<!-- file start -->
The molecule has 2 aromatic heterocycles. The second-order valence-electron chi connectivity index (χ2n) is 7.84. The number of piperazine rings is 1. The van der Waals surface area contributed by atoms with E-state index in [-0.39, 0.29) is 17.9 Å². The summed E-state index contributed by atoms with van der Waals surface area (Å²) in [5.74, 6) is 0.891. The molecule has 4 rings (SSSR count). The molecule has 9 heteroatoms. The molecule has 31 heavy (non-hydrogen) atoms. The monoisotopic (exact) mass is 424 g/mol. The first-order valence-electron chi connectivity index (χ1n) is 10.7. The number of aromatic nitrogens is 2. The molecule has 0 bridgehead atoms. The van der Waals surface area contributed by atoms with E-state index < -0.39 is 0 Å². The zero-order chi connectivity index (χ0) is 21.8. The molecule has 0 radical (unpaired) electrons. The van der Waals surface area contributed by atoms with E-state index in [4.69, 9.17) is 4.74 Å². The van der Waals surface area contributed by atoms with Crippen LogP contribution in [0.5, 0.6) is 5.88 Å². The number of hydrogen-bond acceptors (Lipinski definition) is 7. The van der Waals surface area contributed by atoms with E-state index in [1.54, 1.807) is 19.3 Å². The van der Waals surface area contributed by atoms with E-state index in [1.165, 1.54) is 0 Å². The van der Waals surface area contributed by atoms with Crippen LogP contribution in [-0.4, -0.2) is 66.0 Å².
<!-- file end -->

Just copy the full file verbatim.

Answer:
The molecule has 2 aromatic heterocycles. The second-order valence-electron chi connectivity index (χ2n) is 7.84. The number of piperazine rings is 1. The van der Waals surface area contributed by atoms with E-state index in [-0.39, 0.29) is 17.9 Å². The summed E-state index contributed by atoms with van der Waals surface area (Å²) in [5.74, 6) is 0.891. The molecule has 4 rings (SSSR count). The molecule has 9 heteroatoms. The molecule has 31 heavy (non-hydrogen) atoms. The monoisotopic (exact) mass is 424 g/mol. The first-order valence-electron chi connectivity index (χ1n) is 10.7. The number of aromatic nitrogens is 2. The molecule has 0 bridgehead atoms. The van der Waals surface area contributed by atoms with E-state index < -0.39 is 0 Å². The zero-order chi connectivity index (χ0) is 21.8. The molecule has 0 radical (unpaired) electrons. The van der Waals surface area contributed by atoms with E-state index in [4.69, 9.17) is 4.74 Å². The van der Waals surface area contributed by atoms with Crippen LogP contribution in [0.5, 0.6) is 5.88 Å². The number of hydrogen-bond acceptors (Lipinski definition) is 7. The van der Waals surface area contributed by atoms with E-state index in [1.54, 1.807) is 19.3 Å². The van der Waals surface area contributed by atoms with E-state index in [1.165, 1.54) is 0 Å². The van der Waals surface area contributed by atoms with Crippen LogP contribution in [-0.4, -0.2) is 66.0 Å².